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Comparative Transcriptome Profiling of Backfat in Anqingliubai and Yorkshire Pigs

PJZ_53_1_159-165

Comparative Transcriptome Profiling of Backfat in Anqingliubai and Yorkshire Pigs

Hong Hu1, 2, Li Qian1, Yuanlang Wang1, Chaodong Wu1, Xiaodong Zhang1, Yueyun Ding 1*, Li Wang1, Xudong Wu1, Wei Zhang1, Dengtao Li1, Jian Ding1, Min Yang1 and Zongjun Yin1*

1Anhui Provincial Laboratory of Local Animal Genetic Resource Conservation and

Bio-Breeding, College of Animal Science and Technology, Anhui Agricultural University, Hefei, Anhui 230036, China

2College of Animal Science, Anhui Science and Technology University, Fengyang, Anhui 233100, People’s Republic of China

Hong Hu and Li Qian contributed equally to this work.

ABSTRACT

The present work aimed to explore the molecular mechanisms and candidate genes associated with fat metabolism in Anqingliubai (obese) and Yorkshire (lean) pigs. The transcriptome profiling of backfat between Anqingliubai and Yorkshire pigs was carried out by RNA-sequencing technology. The sum of clean reads were 288.3 and 365.3 million which was obtained from the RNA sequencing data in the Anqingliubai and Yorkshire pigs, respectively. Most reads were located in exonic region, while less reads were located in intergenic and intronic regions. There were 2601 upregulated genes, but 284 downregulated genes in Yorkshire pigs compared with those in Anqingliubai pigs. The top 10 most significant Gene Ontology (GO) terms included catalytic activity, binding, cell, cytoplasm, positive regulation of multicellular organismal process, biological regulation, cellular process, etc. There were 54 significant Kyoto Encyclopedia of Genes and Genomes (KEGG) pathways including cytokine-cytokine receptor interaction, biosynthesis of unsaturated fatty acids, fatty acid metabolism, regulation of lipolysis in adipocytes, glycerolipid metabolism, etc. The results of differentially expressed genes from sequence were highly reliable by qRT-PCR confirmation. The present work will help understanding of the different mechanisms involved in fat deposition between lean and obese pigs.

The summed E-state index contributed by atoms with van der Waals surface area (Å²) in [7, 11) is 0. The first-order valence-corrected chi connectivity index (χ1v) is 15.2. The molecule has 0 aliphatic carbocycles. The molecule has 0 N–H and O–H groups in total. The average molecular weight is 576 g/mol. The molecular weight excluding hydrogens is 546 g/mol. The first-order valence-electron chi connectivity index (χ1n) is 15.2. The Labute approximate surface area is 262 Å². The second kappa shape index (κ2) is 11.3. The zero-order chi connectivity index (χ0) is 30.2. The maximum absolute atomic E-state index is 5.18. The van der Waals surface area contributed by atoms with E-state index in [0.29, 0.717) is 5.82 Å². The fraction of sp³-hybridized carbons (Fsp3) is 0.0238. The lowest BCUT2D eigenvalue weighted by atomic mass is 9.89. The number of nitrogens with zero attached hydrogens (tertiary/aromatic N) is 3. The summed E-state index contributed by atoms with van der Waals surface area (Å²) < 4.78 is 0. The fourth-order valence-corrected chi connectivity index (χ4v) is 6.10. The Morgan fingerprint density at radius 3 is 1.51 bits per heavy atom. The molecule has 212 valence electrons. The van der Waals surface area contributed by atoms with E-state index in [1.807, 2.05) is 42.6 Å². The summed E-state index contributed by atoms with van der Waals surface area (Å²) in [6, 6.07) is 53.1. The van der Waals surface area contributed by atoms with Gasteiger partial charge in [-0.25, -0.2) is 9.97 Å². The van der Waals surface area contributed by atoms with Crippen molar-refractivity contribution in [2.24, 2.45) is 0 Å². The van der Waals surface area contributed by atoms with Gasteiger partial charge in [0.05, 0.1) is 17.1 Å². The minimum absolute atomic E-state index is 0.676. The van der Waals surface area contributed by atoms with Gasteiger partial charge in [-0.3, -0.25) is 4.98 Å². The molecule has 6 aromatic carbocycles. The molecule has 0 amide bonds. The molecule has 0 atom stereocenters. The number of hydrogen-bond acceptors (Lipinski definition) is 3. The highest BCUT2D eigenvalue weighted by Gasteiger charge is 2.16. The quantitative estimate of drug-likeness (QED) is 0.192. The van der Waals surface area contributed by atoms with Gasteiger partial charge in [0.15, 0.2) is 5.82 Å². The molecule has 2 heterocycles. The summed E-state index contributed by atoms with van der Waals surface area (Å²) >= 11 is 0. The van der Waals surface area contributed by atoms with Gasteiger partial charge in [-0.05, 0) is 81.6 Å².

Article Information

Received 06 April 2019

Revised 30 May 2019

Accepted 15 June 2019

Available online 11 December 2020

Authors’ Contribution

HH, YD and ZY conceived and designed the study. HH, YW, CW and XZ performed the experiments. HH, LW, XW, WZ, DL, JD and MY analyzed the data. HH and LQ wrote the article.

Key words

Backfat, Transcriptome profiling, Fat metabolism, Differentially expressed gene, Pig

DOI: https://dx.doi.org/10.17582/journal.pjz/20190406120436

* Corresponding author: dingyueyun@ahau.edu.cn; yinzongjun@ahau.edu.cn

0030-9923/2021/0001-0159 $ 9.00/0

Copyright 2021 Zoological Society of Pakistan



INTRODUCTION

Fat deposition in pig, directly affecting production efficiency, pork quality, reproductive performance and consumers’ choice, is an important economic trait (Liu et al., 2015; Ibáñez-Escriche et al., 2016). Adipose is the organ for fatty acid synthesis, fat and energy storage, and adipocytokine secretion and plays an important role in fat deposition and metabolism regulation in vivo of livestock. Importantly, adipose tissues also secrete adiponectin, leptin, resistin and so on, which are closely associated with obesity, diabetes, cardiovascular and other metabolic diseases (Koskinen-Kolasa et al., 2016; Takashima et al., 2016). Fat deposition and distribution are closely related to meat yield, backfat thickness, intermuscular fat content, and meat quality (such as tenderness, juicy, smell and taste).

Body fat deposition rate depends on adipocyte genesis, differentiation, proliferation, and lipid metabolism (Cristancho and Lazar, 2011; De Pergola, 2000). Modern molecular biology studies have proven that the biological process occurring in adipocytes are regulated by various key genes (Xing et al., 2015; Wang et al., 2015; Kogelman et al., 2014). In particular, the adipocyte-regulated genes are an interactive and mutually restricted equilibrium system. Therefore, the key genes affecting fat deposition not only provide a theoretical basis for improving pig meat quality, but also provide an abundant gene source for transgenic breeding of meat quality traits.

RNA sequencing (a transcriptome sequencing technique) can measure a large number of mRNAs, and the entire gene-wide transcriptome map was obtained by comparing these sequences with reference genomes (Wang et al., 2009; Metzker, 2010; Shen et al., 2016). Recently, RNA sequencing technology has been widely used in a variety of domestic animals at the transcriptome level and has been proven to be one of the most effective methods for the large-scale study of transcriptome (Lim et al., 2017; Li et al., 2016). Anqingliubai pig (a famous Chinese local lard-pig breed), has higher body fat rate and meat quality (Zhang et al., 2015). While, the Yorkshire pig (a European lean-type pig) has high lean meat percentage and growth rates (Yang et al., 2014). There were significant differences in fat metabolism between Anqingliubai and Yorkshire pigs. However, few studies have focused on the relationship of the adipose tissue transcriptome between both breeds. In the present work, the transcriptome analysis in the backfat of the two breeds was carried out by RNA sequencing technique. The results of sequencing, sequence alignment, transcription prediction and differential gene screening will provide a molecular basis for fat metabolism in swine.

 

MATERIALS AND METHODS

Animals and backfat sample